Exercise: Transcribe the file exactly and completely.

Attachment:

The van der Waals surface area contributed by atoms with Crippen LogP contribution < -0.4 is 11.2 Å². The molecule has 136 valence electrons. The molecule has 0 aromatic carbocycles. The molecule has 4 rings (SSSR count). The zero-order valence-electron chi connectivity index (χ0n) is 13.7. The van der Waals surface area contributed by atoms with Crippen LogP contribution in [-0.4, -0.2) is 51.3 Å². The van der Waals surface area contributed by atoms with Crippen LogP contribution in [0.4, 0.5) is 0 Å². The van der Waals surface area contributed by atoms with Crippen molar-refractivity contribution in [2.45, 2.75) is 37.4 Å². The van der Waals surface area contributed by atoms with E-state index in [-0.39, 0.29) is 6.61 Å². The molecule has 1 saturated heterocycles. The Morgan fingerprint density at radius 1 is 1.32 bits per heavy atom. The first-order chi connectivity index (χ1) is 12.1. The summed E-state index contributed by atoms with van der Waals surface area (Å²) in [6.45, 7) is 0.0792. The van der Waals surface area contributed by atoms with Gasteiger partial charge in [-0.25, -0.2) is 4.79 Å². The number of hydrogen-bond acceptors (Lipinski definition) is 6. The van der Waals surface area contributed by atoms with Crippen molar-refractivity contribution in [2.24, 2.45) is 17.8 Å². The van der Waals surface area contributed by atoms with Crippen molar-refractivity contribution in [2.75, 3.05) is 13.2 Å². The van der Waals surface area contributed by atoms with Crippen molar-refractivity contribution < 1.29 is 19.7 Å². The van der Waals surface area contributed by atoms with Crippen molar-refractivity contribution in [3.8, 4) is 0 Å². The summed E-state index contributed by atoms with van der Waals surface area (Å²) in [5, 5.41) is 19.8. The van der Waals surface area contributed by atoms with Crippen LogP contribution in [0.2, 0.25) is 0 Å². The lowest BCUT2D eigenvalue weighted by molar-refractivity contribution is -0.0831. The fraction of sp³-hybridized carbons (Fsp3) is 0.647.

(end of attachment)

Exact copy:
The van der Waals surface area contributed by atoms with Crippen LogP contribution < -0.4 is 11.2 Å². The molecule has 136 valence electrons. The molecule has 0 aromatic carbocycles. The molecule has 4 rings (SSSR count). The zero-order valence-electron chi connectivity index (χ0n) is 13.7. The van der Waals surface area contributed by atoms with Crippen LogP contribution in [-0.4, -0.2) is 51.3 Å². The van der Waals surface area contributed by atoms with Crippen LogP contribution in [0.4, 0.5) is 0 Å². The van der Waals surface area contributed by atoms with Crippen molar-refractivity contribution in [2.45, 2.75) is 37.4 Å². The van der Waals surface area contributed by atoms with E-state index in [-0.39, 0.29) is 6.61 Å². The molecule has 1 saturated heterocycles. The Morgan fingerprint density at radius 1 is 1.32 bits per heavy atom. The first-order chi connectivity index (χ1) is 12.1. The summed E-state index contributed by atoms with van der Waals surface area (Å²) in [6.45, 7) is 0.0792. The van der Waals surface area contributed by atoms with Gasteiger partial charge in [-0.25, -0.2) is 4.79 Å². The number of hydrogen-bond acceptors (Lipinski definition) is 6. The van der Waals surface area contributed by atoms with Crippen molar-refractivity contribution in [2.24, 2.45) is 17.8 Å². The van der Waals surface area contributed by atoms with Crippen molar-refractivity contribution in [2.75, 3.05) is 13.2 Å². The van der Waals surface area contributed by atoms with Crippen molar-refractivity contribution < 1.29 is 19.7 Å². The van der Waals surface area contributed by atoms with Crippen molar-refractivity contribution in [3.8, 4) is 0 Å². The summed E-state index contributed by atoms with van der Waals surface area (Å²) in [5, 5.41) is 19.8. The van der Waals surface area contributed by atoms with Crippen LogP contribution in [0.2, 0.25) is 0 Å². The lowest BCUT2D eigenvalue weighted by molar-refractivity contribution is -0.0831. The fraction of sp³-hybridized carbons (Fsp3) is 0.647.